Museum visits contribute to wider development rather than specific exam grades, sector leaders have said Museums Association.
Geraldine Kendall Adams, Museum experiences ‘are not designed around exam grades’, Museums Association, 22 March 2022
Sector bodies respond to finding that cultural outings have no impact on GCSE results.
Museum sector bodies have responded to a recent Observer article that reported no correlation between museum visits and improved exam results.
The newspaper report was based on a study published in the British Journal of Sociology of Education, which found that there is “no evidence that the substantial parental social class inequalities that are observed in school GCSE outcomes can be explained by inequalities in cultural capital” and that “engagement in highbrow cultural activities [is] not influential”.
A letter signed by the Museums Association, the National Museum Directors’ Council, Art Fund and the Association of Independent Museums has criticised the Observer’s framing of the study.
The letter states: “The headline of your article gave the impression that museums are failing to make any difference to the lives of pupils (‘Why a day out at the museum won’t result in better exam grades’, News). Nothing could be further from the truth – museums across the UK worked hard throughout the pandemic to ensure that children had access to engaging experiences of culture, art, science and history.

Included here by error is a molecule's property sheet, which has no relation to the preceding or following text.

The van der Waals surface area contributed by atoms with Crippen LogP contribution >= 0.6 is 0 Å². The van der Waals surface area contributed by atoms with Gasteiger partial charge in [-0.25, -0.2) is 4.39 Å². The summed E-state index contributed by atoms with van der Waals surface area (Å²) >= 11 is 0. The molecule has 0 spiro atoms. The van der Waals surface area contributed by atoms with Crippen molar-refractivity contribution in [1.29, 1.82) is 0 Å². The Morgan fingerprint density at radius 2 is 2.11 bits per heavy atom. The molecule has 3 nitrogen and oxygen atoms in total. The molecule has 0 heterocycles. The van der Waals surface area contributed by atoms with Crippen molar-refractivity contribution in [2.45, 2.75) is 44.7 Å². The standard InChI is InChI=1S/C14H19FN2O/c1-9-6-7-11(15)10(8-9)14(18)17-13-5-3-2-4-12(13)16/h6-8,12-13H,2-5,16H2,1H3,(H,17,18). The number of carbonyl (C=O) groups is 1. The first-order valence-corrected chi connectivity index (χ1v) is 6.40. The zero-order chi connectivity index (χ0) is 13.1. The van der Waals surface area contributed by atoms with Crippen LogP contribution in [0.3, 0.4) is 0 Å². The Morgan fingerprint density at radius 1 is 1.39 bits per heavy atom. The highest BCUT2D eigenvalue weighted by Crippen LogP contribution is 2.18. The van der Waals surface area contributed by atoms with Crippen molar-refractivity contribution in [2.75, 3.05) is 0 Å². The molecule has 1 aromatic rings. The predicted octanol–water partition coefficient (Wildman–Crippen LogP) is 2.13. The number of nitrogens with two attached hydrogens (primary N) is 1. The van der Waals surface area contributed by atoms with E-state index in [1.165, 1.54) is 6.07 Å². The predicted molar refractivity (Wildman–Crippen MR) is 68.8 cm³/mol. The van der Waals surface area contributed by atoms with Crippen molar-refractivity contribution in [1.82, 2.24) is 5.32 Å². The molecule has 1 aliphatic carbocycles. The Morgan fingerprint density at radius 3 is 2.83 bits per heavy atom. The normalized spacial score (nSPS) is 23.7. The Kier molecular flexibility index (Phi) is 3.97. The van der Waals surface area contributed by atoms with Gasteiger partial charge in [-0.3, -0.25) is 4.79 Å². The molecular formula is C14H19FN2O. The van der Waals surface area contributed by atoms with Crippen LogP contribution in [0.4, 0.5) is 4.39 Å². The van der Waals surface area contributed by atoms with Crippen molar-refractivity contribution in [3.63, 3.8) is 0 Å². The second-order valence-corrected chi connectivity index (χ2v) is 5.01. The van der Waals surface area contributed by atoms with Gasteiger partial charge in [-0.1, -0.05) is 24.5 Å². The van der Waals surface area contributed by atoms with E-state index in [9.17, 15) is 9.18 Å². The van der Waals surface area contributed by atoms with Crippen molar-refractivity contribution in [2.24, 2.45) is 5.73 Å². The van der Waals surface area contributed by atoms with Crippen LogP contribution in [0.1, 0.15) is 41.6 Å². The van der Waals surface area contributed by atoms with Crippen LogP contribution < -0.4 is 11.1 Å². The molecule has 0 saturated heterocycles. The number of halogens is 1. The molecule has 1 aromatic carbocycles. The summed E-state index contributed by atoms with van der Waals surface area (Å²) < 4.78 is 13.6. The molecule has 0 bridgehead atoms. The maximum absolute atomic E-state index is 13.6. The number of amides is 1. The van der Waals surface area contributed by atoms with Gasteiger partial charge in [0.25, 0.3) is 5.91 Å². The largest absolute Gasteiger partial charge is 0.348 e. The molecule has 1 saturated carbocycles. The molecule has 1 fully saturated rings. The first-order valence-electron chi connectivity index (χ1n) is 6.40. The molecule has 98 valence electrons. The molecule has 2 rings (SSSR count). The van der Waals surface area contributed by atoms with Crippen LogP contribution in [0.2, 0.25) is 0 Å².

“These experiences are not designed to help children pass specific exams, but to contribute to their wider development and understanding of the world.
“As your article recognises, there are numerous other recent studies that demonstrate the broader development and wellbeing benefits that museum visits can bring. Museums are brilliant places for discovering who we are, where we have come from and what we might become. There is no exam for that.”
The Group for Education in Museums (GEM) has also responded to the article, stating: “We are keen to emphasise that while this study draws some important conclusions about social inequality, it presents a somewhat misleading picture of the role of museums and heritage sites in addressing this issue.
“The role of museums and heritage sites in reducing social inequality extends far beyond exam results. Studies commissioned by the DCMS, Heritage Alliance, arts council and other sector organisations have particularly highlighted benefits for children’s social development, memory function in older age, and wellbeing improvements in adults. Art Fund’s Wellbeing report reveals that people who visit museums and galleries report a greater sense of satisfaction with their lives than those who have never visited.
“Museums are for everyone, and regular engagement can have lifelong impacts on health and wellbeing, however GCSE exam results capture a snapshot of a pupil’s educational experience and do not necessarily predict life outcomes.”
The statement continued: “While we understand that this article primarily refers to non-school museum visits, GEM would encourage greater collaboration between schools and museums, both for enrichment of the curriculum, and the general wellbeing benefits gained by pupils.”
An analysis of museums and education will appear in the next issue of Museums Journal